Cart (Loading....) | Create Account
Close category search window
 

Algebraic immunity for cryptographically significant Boolean functions: analysis and construction

Sign In

Cookies must be enabled to login.After enabling cookies , please use refresh or reload or ctrl+f5 on the browser for the login options.

Formats Non-Member Member
$31 $13
Learn how you can qualify for the best price for this item!
Become an IEEE Member or Subscribe to
IEEE Xplore for exclusive pricing!
close button

puzzle piece

IEEE membership options for an individual and IEEE Xplore subscriptions for an organization offer the most affordable access to essential journal articles, conference papers, standards, eBooks, and eLearning courses.

Learn more about:

IEEE membership

IEEE Xplore subscriptions

4 Author(s)

Recently, algebraic attacks have received a lot of attention in the cryptographic literature. It has been observed that a Boolean function f used as a cryptographic primitive, and interpreted as a multivariate polynomial over F2, should not have low degree multiples obtained by multiplication with low degree nonzero functions. In this paper, we show that a Boolean function having low nonlinearity is (also) weak against algebraic attacks, and we extend this result to higher order nonlinearities. Next, we present enumeration results on linearly independent annihilators. We also study certain classes of highly nonlinear resilient Boolean functions for their algebraic immunity. We identify that functions having low-degree subfunctions are weak in terms of algebraic immunity, and we analyze some existing constructions from this viewpoint. Further, we present a construction method to generate Boolean functions on n variables with highest possible algebraic immunity n/2 (this construction, first presented at the 2005 Workshop on Fast Software Encryption (FSE 2005), has been the first one producing such functions). These functions are obtained through a doubly indexed recursive relation. We calculate their Hamming weights and deduce their nonlinearities; we show that they have very high algebraic degrees. We express them as the sums of two functions which can be obtained from simple symmetric functions by a transformation which can be implemented with an algorithm whose complexity is linear in the number of variables. We deduce a very fast way of computing the output to these functions, given their input.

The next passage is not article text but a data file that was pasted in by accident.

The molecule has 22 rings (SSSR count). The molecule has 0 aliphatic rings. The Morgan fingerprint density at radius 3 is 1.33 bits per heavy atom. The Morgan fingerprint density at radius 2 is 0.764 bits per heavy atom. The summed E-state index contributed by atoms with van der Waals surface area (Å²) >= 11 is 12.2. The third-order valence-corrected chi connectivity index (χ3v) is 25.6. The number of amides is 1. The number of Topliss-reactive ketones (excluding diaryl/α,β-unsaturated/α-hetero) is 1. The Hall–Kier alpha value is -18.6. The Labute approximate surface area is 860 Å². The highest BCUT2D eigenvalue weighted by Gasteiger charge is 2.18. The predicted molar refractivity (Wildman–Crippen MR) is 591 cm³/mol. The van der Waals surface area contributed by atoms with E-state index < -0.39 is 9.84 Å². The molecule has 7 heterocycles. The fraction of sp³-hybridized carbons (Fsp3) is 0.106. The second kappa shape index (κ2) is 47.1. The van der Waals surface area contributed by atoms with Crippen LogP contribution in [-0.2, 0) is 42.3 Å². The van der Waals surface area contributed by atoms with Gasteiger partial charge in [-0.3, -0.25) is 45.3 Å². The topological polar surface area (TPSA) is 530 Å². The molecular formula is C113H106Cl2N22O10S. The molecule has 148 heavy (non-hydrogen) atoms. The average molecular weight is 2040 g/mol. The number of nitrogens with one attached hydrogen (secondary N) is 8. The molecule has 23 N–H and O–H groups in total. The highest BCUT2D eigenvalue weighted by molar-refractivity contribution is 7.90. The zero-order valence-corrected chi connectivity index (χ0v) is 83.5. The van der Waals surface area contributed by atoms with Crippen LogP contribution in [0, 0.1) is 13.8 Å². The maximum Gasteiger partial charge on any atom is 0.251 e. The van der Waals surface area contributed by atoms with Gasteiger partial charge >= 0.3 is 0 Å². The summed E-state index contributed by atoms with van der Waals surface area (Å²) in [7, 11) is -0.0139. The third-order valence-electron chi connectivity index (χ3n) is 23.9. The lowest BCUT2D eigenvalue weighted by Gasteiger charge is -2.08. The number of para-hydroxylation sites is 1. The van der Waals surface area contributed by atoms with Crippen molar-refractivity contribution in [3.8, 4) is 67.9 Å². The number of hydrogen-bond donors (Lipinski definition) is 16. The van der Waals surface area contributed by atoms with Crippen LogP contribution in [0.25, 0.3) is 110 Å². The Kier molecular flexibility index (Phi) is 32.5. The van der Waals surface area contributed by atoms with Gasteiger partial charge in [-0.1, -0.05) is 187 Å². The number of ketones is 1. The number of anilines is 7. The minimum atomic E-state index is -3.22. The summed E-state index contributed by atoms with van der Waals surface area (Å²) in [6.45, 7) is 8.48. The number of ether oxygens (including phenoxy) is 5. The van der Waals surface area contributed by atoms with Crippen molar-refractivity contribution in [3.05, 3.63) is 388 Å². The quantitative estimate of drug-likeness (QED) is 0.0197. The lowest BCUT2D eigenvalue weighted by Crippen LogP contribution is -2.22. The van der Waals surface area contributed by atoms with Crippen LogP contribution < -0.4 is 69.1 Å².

Published in:

Information Theory, IEEE Transactions on  (Volume:52 ,  Issue: 7 )

Date of Publication:

July 2006

Need Help?


IEEE Advancing Technology for Humanity About IEEE Xplore | Contact | Help | Terms of Use | Nondiscrimination Policy | Site Map | Privacy & Opting Out of Cookies

A not-for-profit organization, IEEE is the world's largest professional association for the advancement of technology.
© Copyright 2014 IEEE - All rights reserved. Use of this web site signifies your agreement to the terms and conditions.